Apple Blames Self-Repair for low Sales

Tim Cook has finally admitted that self-repair of older Apple devices has resulted in low iPhone sales, when it was addressed by investors. This article comes to us from Motherboard at Vice.


Apple CEO Tim Cook has written a letter to investors to notify them that the company would be failing its target revenue, in no small part due to self repair. The letter explicitly states this, and it notes that people are simply repairing their old iPhones.


It's not just a myth that Apple hates self-repair, and would much rather you use their authorised technicians so that they can get more money out of your pockets. They have even lobbied against the right to repair in several US states, and so they do not sell replacement parts, have sued an independant repair professional in Norway, worked alongisde Amazon to get refurbishers delisted and has also done specific deals with electronics recyclers that require them to completely shred iPhones and MacBooks as opposed to refurbishing them.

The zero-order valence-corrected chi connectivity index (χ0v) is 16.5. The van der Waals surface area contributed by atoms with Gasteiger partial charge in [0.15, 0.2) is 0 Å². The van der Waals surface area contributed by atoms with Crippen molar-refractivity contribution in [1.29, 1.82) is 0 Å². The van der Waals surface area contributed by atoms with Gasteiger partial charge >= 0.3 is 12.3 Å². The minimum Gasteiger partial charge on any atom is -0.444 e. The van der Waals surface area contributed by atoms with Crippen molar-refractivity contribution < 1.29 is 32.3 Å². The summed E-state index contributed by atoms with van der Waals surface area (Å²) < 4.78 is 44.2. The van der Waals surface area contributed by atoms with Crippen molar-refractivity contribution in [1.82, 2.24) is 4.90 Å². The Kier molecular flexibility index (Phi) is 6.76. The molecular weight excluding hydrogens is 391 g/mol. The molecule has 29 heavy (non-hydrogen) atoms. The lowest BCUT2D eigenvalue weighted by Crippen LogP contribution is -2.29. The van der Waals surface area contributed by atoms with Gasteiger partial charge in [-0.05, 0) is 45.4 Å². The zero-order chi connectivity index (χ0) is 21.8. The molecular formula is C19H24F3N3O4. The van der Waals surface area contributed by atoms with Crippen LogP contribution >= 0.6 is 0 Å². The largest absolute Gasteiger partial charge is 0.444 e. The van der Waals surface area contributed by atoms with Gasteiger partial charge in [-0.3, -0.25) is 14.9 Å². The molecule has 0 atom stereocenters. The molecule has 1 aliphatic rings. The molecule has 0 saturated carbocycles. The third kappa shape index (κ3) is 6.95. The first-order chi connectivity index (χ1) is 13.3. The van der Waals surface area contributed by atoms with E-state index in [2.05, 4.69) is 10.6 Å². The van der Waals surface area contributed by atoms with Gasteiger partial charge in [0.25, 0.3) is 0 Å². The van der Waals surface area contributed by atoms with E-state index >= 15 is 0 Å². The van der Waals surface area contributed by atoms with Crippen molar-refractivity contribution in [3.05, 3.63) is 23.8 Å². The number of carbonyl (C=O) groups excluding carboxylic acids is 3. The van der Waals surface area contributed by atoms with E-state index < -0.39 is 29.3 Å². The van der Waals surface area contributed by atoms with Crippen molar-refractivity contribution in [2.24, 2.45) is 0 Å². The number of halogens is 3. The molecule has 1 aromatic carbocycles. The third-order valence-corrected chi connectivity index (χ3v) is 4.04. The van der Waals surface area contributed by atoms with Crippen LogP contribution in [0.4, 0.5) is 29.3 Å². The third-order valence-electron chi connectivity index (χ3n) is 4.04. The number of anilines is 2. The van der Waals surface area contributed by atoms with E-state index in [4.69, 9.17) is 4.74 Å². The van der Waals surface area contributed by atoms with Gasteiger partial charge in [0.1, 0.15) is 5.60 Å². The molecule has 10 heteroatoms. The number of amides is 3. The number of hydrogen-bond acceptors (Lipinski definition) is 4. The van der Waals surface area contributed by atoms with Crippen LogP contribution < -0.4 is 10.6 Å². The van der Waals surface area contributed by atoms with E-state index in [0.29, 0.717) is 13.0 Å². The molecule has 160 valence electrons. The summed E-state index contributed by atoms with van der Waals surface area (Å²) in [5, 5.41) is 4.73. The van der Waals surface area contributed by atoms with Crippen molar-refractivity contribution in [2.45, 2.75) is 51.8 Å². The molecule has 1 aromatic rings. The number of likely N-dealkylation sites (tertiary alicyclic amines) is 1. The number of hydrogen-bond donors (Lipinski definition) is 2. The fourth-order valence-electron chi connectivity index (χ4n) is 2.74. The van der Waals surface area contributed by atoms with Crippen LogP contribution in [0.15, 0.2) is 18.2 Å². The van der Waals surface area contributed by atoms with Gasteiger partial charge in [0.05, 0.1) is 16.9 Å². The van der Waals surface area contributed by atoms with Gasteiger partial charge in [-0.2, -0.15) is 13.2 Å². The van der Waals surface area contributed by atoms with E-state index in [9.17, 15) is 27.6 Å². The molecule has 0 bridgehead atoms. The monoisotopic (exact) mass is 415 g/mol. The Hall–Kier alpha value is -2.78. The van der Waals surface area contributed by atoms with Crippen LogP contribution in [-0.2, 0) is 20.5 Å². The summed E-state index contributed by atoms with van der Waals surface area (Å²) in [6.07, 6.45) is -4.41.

Not so long ago, Apple was caught red handed in "throttle gate", by which the performance of the device was tied directly to the battery, meaning as the battery capacity would fade over time, the performance of the device would also degrade, making it sluggish in tasks. After widespread outrage at independant reports, Apple was forced to sell battery replacements to their customers in store, effectively ending the throttling.


Apple has never been so clear as to why they dislike repair of their products, going so far as to say that they are too complex for people to repair by themselves. Even though there are numerous teardown guides and repair guides on sites such as iFixit.


Regardless, Tim Cook is legally obligated to be truthful with investors, and that is what has finally come out.


"While macroeconomic challenges in some markets were a key contributor to this trend [of lower iPhone sales], we believe there are other factors broadly impacting out iPhone performance, including consumers adapting to a world with fewer carrier subsidies, US dollar strength-related price increases, and some customers taking advantage of significantly reduced pricing for iPhone battery replacements."


If the above doesn't say it all, then I don't know what does.

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